Born Mohandas Gandhi (1869–1948), and later popularly referred to as the ‘Mahatma’ or ‘great soul’, Gandhi became a national hero in the Indian struggle to secure the independence of India from the British Empire. His philosophies of truth and non-violent resistance have inspired many political movements since, and had their roots in traditional Hindu religious beliefs. Despite his greatness as a political leader, Gandhi remained a modest man. ‘I have nothing new to teach the world,’ he once said. ‘Truth and non-violence are as old as the hills.’ Following is a description of an incident from his schooldays in an English-language school in colonial India.
Describing an incident from his school days in South Africa, Mahatma Gandhi illustrates one of the moral aspects of didactic teaching—the importance of getting ‘right’ answers.
There was an incident which occurred at the examination during my first year at the high school and which is worth recording. Mr Giles, the Educational Inspector, had come on a visit of inspection. He had set us five words to write in a spelling exercise. One of the words was ‘kettle’. I had mis-spelt it. The teacher tried to prompt me with the point of his boot, but I would not be prompted. It was beyond me to see that he wanted me to copy the spelling from my neighbour’s slate, for I had thought that the teacher was there to supervise against copying. The result was that all boys, except myself, were found to have spelt every word correctly. Only I had been stupid. The teacher tried later to bring this stupidity home to me, but without effect. I never could learn the art of ‘copying’.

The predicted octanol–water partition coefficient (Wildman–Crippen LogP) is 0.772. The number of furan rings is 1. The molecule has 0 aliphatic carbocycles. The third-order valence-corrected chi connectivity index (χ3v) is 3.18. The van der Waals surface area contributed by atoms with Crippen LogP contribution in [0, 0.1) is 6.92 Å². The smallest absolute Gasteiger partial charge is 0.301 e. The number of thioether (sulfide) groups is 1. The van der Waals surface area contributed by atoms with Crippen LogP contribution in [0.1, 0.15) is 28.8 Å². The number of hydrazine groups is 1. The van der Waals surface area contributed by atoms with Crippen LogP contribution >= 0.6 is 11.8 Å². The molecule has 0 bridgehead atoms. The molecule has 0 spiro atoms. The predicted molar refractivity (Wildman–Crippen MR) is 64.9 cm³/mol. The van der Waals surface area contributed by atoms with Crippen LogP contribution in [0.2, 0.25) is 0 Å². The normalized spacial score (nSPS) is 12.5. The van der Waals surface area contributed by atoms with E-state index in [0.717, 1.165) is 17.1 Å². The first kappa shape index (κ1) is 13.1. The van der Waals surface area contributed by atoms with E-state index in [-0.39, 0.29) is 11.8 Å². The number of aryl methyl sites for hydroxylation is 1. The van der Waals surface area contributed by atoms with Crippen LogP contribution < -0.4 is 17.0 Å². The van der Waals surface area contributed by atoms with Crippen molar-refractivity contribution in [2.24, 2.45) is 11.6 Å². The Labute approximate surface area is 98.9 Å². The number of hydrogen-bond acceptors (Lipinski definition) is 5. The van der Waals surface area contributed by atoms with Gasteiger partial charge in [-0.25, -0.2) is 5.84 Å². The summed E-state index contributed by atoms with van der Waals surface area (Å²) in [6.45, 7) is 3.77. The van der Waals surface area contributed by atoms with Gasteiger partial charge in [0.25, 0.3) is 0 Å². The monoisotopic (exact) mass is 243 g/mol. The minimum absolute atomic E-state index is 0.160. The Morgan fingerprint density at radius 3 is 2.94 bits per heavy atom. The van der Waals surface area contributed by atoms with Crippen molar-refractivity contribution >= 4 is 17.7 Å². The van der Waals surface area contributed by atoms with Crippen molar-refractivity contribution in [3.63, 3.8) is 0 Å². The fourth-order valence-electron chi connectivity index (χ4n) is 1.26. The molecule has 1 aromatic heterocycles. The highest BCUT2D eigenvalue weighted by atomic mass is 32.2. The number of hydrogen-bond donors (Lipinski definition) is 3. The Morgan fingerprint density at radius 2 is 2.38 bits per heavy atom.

Yet the incident did not in the least diminish my respect for my teacher. I was by nature blind to the faults of elders. Later I came to know many other failings of this teacher, but my regard for him remained the same. For I learnt to carry out the orders of elders, not scan their actions.